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Senior Dog Care

Senior dogs come in all shapes and sizes. Nutrition, lifestyle, and genetics all play a part in the ageing process, just like people. Starting them off right with, regular check-ups, good nutrition and regular exercise will help prolong your pet’s life. You may notice signs of ageing and have the common misconception that they are just “getting older.” Sometimes, the symptoms that we just shrug off to an ageing pet can actually be signs of treatable diseases. There is so much we can do to help keep them healthier and happier longer!

When does a dog become a senior?


Depending on the breed of dog you have, will depend on when they are considered a senior. Small dogs are considered senior at age 10-11, where giant breed dogs are around 5-6 years of age. A general rule would be any pet over the age of 7 years of age should be monitored for changes and its medical care and lifestyle should be tailored accordingly.

What are common senior dog health issues?


Common senior dog health issues are dental disease, arthritis, kidney disease, liver disease, heart disease, eye disorders, endocrine disorders and cancer.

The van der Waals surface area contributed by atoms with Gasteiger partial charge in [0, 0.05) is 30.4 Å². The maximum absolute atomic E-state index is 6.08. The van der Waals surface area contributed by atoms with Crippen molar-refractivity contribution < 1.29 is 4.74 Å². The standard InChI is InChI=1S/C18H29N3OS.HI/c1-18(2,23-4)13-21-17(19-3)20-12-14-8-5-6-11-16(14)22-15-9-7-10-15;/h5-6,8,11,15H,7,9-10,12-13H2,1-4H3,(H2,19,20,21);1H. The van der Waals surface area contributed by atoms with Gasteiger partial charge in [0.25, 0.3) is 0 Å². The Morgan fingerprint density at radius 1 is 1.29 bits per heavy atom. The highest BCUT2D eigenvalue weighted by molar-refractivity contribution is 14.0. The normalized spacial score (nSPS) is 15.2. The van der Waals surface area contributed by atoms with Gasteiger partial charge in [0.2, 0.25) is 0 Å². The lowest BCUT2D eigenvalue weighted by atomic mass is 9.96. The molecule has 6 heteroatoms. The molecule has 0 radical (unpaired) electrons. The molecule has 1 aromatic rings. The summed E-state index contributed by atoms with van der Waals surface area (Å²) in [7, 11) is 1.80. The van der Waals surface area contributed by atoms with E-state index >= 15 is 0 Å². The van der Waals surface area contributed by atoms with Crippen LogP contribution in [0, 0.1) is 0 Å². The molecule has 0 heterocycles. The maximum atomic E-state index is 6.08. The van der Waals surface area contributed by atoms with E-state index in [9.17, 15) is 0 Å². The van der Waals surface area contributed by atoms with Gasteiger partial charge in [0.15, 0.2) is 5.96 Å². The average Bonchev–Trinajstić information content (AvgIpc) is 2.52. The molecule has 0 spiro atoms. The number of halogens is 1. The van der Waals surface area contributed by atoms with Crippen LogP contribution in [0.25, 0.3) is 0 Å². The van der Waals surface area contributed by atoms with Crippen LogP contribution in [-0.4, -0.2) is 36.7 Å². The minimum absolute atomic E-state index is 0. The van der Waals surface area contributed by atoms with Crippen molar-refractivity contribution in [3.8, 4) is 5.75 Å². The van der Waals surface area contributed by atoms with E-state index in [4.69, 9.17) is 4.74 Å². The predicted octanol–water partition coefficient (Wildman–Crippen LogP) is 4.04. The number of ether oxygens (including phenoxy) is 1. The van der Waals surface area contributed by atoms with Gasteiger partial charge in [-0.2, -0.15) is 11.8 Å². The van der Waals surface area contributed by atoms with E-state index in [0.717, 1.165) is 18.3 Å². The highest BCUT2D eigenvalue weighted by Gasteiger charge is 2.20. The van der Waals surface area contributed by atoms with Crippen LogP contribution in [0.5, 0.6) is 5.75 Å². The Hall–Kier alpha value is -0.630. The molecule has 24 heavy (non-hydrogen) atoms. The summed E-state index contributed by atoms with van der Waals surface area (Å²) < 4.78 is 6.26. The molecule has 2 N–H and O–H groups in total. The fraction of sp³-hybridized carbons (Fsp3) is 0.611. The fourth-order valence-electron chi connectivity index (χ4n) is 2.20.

How should I care for my senior dog?


Senior dogs should be seen every 6 months for a complete physical examination and consultation with a veterinarian. This examination will include blood testing to help give the doctor an internal picture of how your pet’s organs are functioning. This will help us catch most diseases before they are uncontrollable. Early detection can help slow down the disease process and have your senior dog spending their golden years with you.

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Community Parks and Dogs

End of school is here!  As a mum of two young boys, we live in our little park. Dogs pass through with their owners enjoying an evening walk, the kids are playing grounders and building sand castles, and the parents are unwinding from a hectic day at work and after-school activities.

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